According to Oceans Beyond Piracy, 100 seafarers were kidnapped in the waters off the Gulf of Guinea last year, despite millions of dollars in funds for additional maritime security resources. Local authorities managed to stop only one act of piracy out of 97 recorded incidents.

Despite these risks and the relatively limited record of successful prevention, the Nigerian Navy forbids the presence of embarked private maritime security contractors in Nigerian ports, effectively banning their presence in the Gulf of Guinea. Armed shipboard guards proved successful in deterring pirates off Somalia during the peak years of risk off the Horn of Africa, but in Nigerian waters, government forces hold an effective monopoly on the provision of security services: Instead of embarked contractors, shipowners may hire a privately-owned and -operated escort vessel crewed by military personnel.

The European Community Shipowners’ Association has called for an international diplomatic agreement to allow the carriage of guards in the region, and it has asked the EU to negotiate with the Gulf of Guinea states to lift their restrictions. In addition, ECSA has called for EU member states to replicate the successful multinational patrols off Somalia by deploying warships to the Gulf of Guinea.

Posted August 21, 2018 by rrts in -NEWS

Armed Robbery in Asian Waters Increased in July   Leave a comment

file photo
file photo


ReCAAP ISC reports seven incidents of armed robbery against ships in July, an increase from June when only one incident was reported.

Of the seven incidents reported in July 2018, two incidents occurred on board ships while underway and five were on board ships at anchor or berth. Most involved petty theft.

During January to July this year, 47 incidents, 36 actual incidents and 11 attempted incidents, have been verified and reported to the ReCAAP ISC. Compared to January-July 2017, this is a four percent decrease in the total number of incidents. The overall severity of incidents this year has been the lowest in 10 years, with over two thirds involving petty theft.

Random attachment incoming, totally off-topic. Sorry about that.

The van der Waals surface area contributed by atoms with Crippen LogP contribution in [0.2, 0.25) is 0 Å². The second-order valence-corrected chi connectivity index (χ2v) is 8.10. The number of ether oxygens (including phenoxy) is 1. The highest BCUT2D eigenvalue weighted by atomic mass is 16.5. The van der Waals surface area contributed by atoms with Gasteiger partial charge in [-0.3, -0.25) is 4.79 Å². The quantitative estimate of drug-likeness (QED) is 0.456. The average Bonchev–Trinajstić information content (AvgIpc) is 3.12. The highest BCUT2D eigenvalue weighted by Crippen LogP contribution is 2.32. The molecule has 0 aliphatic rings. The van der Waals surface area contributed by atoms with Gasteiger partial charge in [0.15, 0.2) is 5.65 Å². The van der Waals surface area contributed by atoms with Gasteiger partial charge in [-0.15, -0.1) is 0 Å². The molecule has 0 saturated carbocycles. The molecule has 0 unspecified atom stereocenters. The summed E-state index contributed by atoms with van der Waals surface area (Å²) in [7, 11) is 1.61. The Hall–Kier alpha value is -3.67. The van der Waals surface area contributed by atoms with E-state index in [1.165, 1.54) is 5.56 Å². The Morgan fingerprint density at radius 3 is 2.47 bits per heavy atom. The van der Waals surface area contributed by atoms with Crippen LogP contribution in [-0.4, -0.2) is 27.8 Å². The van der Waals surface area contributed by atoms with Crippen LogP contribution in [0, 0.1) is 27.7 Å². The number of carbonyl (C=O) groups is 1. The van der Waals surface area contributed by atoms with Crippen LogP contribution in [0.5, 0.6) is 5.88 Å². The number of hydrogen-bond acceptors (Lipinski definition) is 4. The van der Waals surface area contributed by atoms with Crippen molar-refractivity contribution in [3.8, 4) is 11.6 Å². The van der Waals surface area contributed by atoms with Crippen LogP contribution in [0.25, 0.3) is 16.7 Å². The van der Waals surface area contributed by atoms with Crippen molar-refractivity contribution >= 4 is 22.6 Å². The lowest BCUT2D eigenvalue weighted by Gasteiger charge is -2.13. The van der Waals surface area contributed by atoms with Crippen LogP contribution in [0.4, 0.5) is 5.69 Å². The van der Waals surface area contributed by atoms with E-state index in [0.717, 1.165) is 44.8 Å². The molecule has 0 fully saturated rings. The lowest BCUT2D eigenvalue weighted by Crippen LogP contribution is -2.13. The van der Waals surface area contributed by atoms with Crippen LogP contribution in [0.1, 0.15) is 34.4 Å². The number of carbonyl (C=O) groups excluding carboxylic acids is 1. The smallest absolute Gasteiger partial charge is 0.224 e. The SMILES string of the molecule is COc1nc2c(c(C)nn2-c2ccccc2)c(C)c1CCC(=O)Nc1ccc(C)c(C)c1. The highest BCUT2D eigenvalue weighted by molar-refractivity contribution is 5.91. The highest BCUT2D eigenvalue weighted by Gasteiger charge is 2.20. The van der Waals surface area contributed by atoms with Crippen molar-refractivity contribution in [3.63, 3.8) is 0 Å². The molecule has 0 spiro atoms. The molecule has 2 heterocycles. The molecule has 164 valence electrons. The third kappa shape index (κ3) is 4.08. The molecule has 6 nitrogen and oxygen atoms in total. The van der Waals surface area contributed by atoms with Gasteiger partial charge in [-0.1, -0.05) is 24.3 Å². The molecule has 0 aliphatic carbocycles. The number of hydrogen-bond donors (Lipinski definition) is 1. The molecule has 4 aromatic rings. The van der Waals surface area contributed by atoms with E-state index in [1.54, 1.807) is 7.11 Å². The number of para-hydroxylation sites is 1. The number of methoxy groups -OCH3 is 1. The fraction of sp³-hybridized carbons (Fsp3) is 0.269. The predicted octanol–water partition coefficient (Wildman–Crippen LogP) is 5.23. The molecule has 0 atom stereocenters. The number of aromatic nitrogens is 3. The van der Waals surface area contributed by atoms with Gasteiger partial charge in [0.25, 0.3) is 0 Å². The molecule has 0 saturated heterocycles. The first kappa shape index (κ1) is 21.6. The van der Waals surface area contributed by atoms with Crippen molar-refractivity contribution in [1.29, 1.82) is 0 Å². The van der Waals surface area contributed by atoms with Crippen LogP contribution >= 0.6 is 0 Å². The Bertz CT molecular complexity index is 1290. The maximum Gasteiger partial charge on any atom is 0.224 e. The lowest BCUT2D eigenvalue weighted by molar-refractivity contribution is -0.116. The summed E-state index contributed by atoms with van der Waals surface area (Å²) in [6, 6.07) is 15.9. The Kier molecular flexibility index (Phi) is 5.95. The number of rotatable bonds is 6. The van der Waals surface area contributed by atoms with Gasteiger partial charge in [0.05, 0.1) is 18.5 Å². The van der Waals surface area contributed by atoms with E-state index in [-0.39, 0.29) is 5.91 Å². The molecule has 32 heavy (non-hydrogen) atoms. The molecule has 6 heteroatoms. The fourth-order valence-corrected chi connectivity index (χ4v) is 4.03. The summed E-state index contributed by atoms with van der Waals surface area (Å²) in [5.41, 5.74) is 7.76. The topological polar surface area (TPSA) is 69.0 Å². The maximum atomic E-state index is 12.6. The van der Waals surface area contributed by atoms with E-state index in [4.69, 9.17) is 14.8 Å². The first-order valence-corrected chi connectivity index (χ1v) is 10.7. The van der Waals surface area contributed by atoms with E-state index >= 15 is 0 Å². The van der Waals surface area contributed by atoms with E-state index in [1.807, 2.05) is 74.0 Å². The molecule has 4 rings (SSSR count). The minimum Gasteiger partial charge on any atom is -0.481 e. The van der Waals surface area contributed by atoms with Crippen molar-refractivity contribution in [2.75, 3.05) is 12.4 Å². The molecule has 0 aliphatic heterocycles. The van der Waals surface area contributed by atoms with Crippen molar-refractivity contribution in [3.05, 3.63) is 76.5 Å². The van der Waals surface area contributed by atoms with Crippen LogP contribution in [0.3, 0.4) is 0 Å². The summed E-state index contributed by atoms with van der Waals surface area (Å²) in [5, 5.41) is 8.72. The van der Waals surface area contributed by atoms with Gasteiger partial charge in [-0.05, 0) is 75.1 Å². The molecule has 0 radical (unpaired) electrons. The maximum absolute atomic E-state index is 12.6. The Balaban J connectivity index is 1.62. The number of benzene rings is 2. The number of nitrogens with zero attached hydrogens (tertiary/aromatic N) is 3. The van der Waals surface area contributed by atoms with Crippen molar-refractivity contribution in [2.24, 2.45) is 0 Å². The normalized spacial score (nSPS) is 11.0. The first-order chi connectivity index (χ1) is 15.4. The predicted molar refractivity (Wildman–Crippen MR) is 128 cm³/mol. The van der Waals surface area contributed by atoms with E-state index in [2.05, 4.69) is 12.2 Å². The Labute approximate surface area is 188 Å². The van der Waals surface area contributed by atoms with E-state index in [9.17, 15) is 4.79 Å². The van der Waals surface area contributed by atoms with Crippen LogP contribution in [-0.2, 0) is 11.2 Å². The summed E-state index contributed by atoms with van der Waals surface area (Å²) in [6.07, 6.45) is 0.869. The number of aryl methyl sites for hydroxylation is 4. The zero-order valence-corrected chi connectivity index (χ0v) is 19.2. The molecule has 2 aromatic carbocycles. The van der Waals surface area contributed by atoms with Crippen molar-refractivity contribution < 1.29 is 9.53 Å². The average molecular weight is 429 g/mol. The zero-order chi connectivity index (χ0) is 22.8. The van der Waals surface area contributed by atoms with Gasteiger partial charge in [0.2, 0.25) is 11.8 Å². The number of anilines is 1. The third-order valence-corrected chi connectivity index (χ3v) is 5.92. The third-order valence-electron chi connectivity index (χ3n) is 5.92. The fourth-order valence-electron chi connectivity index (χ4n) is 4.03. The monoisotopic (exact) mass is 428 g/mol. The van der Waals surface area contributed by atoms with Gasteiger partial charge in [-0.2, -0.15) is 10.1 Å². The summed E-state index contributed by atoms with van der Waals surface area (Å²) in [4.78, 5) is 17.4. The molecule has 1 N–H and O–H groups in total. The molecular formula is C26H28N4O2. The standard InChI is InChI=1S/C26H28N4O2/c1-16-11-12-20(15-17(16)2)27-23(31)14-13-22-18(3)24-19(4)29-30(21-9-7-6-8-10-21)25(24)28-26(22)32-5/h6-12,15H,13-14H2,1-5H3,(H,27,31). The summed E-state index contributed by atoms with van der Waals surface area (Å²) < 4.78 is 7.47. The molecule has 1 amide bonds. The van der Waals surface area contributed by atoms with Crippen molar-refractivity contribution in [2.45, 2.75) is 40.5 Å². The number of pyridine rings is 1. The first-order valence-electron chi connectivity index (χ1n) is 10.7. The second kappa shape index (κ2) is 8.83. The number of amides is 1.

However, there has been an increase in the number of incidents in the Straits of Malacca and Singapore during January-July 2018 compared to the same period in 2017. Seven incidents, five actual incidents and two attempted incidents, were reported compared to two incidents reported during the same period in 2017.

The latest two incidents, in July 2018, involved tug boat, Sung Fatt 31 towing barge, Sung Fatt 38 loaded with scrap metal while underway in the westbound lane of the Traffic Separation Scheme (TSS) in the western sector of the Singapore Strait and the tug boat, Bintang Ocean 3 towing barge, Winbuild 2313while underway in the eastbound lane of the TSS in the eastern sector of the Singapore Strait. In both incidents, the masters and crew did not notice the sampans alongside the barges. The perpetrators boarded the barges and escaped with scrap metal from Sung Fatt 38 and coils of tow line from Winbuild 2313.

Although there was no actual incident of abduction of crew in the Sulu-Celebes Seas and no theft of oil cargo during January-July 2018, the threat of these incidents still remains, says ReCAAP ISC.

Posted August 15, 2018 by rrts in -NEWS

PIRACY: Nigeria water’s now worse than Somalia   Leave a comment

By Godwin Oritse

For the second consecutive quarter in 2018, the global maritime report on piracy has put Nigeria on the spot, occupying number one position in the number of recorded attacks against vessels in the second quarter 2018, Q2’18. *Pirates The first six months of 2018 saw a significant rise in the number of recorded piracy and armed robbery incidents in the Gulf of Guinea region compared to the same period in 2017.

The Q1’18 report from the International Maritime Bureau (IMB) shows an increase in global piracy, with 107 incidents recorded in the first six months of 2018 compared to 87 in the same period in 2017. Most alarming is the increase in the number of incidents recorded in the Gulf of Guinea region, which has gone from 16 in the first half of 2017 to 46 in 2018, with 31 incidents recorded in Nigeria’s territorial waters alone.

The report also says Nigeria, Indonesia, Bangladesh, Venezuela and Benin Republic led the table in the number of attempted attacks, number of vessels boarded by pirates, number of vessels fired upon, number of hijacked vessels and number of suspicious boats operated by pirates. A breakdown of the report further revealed that Nigeria recorded 31 attacks, closely followed by Indonesia with 25, while Bangladesh and Venezuela recorded 7 attacks each. Others are Republic of Benin and Ghana with 5 attacks each. According to the report, Bulk carriers suffered the most in the attacks against vessels as 39 of such vessels were attacked since the beginning of the year. Tanker vessels also recorded 30 attacks in the first six months of the year while passenger vessels recorded only one attack so far this year. On the number of attacks on vessels on anchorage, Nigeria led other countries with 14 of such attacks, followed by Indonesia with 11 and Bangladesh with 7 recorded attacks.